In an earlier lecture this semester, when I spoke about the intellectual competences and skills to be acquired and worked on in order to develop sociological thinking, I said that there are situations that allow us to learn new ways of looking at familiar patterns of social life. These situations include times of massive social change or social crisis, which have the effect of throwing us off balance, challenging the things we take for granted, and thus stimulating our sociological imagination. There is nothing like a great crisis to challenge our social assumptions.
The global health crisis we currently face is no exception.
For the past 8 months, the state of public health emergency and the strategies deployed to counter the COVID-19 pandemic have so far resulted in containment measures, quarantine, restrictions on freedom of movement and assembly, hygiene, voluntary isolation and physical/social distancing, increased airport controls, border closures, school and business closures, reductions in international flights, use of teleworking, etc… In return, these strategies to counter the pandemic are currently disrupting all spheres of our society and facets of our social life: employment, work, the economy, consumption, tourism, our travels, our social interactions, etiquette and good manners, our daily habits, our certainties (including entertaining conspiracy theories)…
These health strategies do not reach and affect all social categories in the same way. For example, two groups seem to have more difficulty conforming to social distancing, the young and the elderly. And while parents who telework from home experience burnout and struggle to separate work and family, millions of newly unemployed people have so far filed employment insurance claims since the beginning of the pandemic…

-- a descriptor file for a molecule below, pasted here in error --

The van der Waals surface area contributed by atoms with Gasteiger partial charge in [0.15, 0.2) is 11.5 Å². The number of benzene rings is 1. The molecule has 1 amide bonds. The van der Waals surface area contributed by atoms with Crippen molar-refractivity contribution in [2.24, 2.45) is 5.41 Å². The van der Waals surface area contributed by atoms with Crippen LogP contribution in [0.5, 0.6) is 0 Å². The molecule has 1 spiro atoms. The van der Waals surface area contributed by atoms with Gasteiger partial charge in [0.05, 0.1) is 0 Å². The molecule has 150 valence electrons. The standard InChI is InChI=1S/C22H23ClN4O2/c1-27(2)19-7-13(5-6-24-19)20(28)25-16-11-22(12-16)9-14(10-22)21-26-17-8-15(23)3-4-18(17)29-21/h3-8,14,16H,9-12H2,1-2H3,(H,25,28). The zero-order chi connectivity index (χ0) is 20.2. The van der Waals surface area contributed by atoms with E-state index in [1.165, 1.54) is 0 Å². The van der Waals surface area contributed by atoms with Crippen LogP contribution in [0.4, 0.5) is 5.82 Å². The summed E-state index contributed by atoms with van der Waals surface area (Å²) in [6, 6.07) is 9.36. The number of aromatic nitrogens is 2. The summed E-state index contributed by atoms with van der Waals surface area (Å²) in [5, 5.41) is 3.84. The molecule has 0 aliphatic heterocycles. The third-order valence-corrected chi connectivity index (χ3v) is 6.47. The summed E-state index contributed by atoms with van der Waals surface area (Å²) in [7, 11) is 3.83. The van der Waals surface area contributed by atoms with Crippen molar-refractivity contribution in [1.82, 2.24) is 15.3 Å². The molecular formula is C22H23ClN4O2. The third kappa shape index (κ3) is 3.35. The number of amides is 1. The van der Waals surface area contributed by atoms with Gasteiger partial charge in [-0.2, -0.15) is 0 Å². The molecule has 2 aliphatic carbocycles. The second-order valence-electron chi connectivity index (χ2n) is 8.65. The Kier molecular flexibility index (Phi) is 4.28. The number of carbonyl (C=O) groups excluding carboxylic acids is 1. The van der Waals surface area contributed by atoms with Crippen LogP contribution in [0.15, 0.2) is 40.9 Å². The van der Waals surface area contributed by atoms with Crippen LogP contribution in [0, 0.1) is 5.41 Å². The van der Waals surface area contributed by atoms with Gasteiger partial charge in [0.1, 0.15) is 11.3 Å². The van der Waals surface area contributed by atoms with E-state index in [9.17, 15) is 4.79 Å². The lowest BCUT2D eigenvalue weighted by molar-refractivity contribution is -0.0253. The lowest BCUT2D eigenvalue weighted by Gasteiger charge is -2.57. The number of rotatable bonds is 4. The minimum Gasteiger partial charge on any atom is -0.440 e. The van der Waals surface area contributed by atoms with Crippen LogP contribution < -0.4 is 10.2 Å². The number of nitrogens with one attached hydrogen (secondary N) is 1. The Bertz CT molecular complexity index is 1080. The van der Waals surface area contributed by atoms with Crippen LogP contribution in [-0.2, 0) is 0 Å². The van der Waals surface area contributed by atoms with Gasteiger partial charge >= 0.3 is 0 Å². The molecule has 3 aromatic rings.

What could these new rules and ways of living together be? Neo-liberal globalization could catch its cold, as the current crisis reminds us of the importance of borders, nations, the role played by the state, local economic networks, solidarity and the public good (at the expense of individual rights and freedoms and private interests).
Then there are also apparent paradoxes (confinement and isolation go hand in hand with concern for our loved ones and others) and potentially perverse effects (the current culture of denunciation towards those who deviate from health instructions and the new hygiene label).
Answer one the following two questions:
Writing format requirements: Your answer should be approximately 4-6 pages long, double spaced, typed, with 1-inch margins and using 12 pt font. Note: the length requirement is only an estimate of how much writing is needed in order to provide a complete answer; this is not something you will be graded on. It could be longer (but not really shorter)
Guidelines: (Note: marks will be taken off if basic writing requirements are not met):
Use the introduction text, your lecture notes, slideshows, lecture recordings, and at least one outside source. An outside source can be a simple (relevant) newspaper or magazine article.
When citing the lectures, slideshows, and recordings, a simple lecture date is enough (example: September 21 Lecture).
State/reference your outside source(s) (use either footnotes, endnotes, or in-text citations within brackets).
When citing an outside source, provide the name of author, title, publisher, publication place and date, and page numbers, as applicable.
Define (all) your concepts and any technical term introduced and used.
No bibliography is needed (simply provide appropriate citations and consistent referencing).
I will not grade you on grammar, spelling and punctuation, but proofread your work.
Include a cover page stating your name and student number, the course title and number, the name of the professor, and the submission date.
In the event of a medical emergency or other serious problem, an extension to the assignment may be granted but only if I am contacted prior to the deadline.